Thankfully for Dyer, she says her co-workers and boss at the real estate company pooled their financial resources and gave her more than enough money to cover her living expenses.
“So I had about $15,000 when I went into my internship, but I had no idea that I was getting that until a week before I left for D.C.,” she says, while explaining that she had already made arrangements to rent out a room she found on Craigslist for $350 a month.
Instead of spending all of the money that she received from her job, Dyer saved a good portion of it, which came in handy as she worked to figure out her next career move.
“That money helped me out later on because when I got back from my internship, I actually quit my job,” she says. “I was like, I’ll live on this money until I find something else because I didn’t want to go back… it was the first time I did something so amazing like interning at the White House and I was just like ‘What else can I do?’”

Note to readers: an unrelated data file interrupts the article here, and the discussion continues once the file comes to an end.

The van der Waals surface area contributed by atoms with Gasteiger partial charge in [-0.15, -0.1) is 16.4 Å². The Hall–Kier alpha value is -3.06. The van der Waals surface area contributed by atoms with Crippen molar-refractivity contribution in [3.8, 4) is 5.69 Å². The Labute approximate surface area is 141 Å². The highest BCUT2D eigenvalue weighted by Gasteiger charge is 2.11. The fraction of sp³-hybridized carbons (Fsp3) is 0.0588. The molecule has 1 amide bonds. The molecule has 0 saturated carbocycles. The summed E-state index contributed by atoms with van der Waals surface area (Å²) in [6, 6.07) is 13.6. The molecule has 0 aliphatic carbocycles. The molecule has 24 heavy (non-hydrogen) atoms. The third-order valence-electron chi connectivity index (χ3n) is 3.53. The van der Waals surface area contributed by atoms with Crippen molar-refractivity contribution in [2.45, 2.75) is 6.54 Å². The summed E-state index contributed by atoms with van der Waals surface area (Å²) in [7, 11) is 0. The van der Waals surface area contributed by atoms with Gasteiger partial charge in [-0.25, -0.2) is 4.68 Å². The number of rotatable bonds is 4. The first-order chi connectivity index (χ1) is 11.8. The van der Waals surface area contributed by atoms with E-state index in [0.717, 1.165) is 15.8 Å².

After her internship ended in December 2009, Dyer stayed in touch with White House staff members and was fortunate enough to land a full-time position a few months later. In June 2010, Dyer joined the White House as an associate director of schedule programming, before being promoted to hotel director, deputy social secretary and eventually special assistant to the president and social secretary. During her time as social secretary, she coordinated Pope Francis’ White House visit in 2015, led planning on state dinners with world leaders and booked celebrities for numerous White House events.
Looking back, the 2019 Harvard Kennedy School fellow says she knows that her career journey would not have been possible if it wasn’t for her internship experience. That’s why her hope for the Black Girl 44 Scholarship is to not only provide financial assistance to young Black women in politics and public service, but to also provide the confidence they need to apply for their desired internship.
“We know that money is an issue, especially for Black and Brown people, but for students who want to intern, confidence is a bigger issue,” Dyer says. “And when we have the confidence issue and the financial burden of internships, we know that if students think they won’t get an internship then they just don’t apply.”
Her hope, she says, is that the scholarship “pushes people to the edge in saying, ‘I can do this. I’m going to apply for the internship and I’m going to apply for this scholarship and get it.’”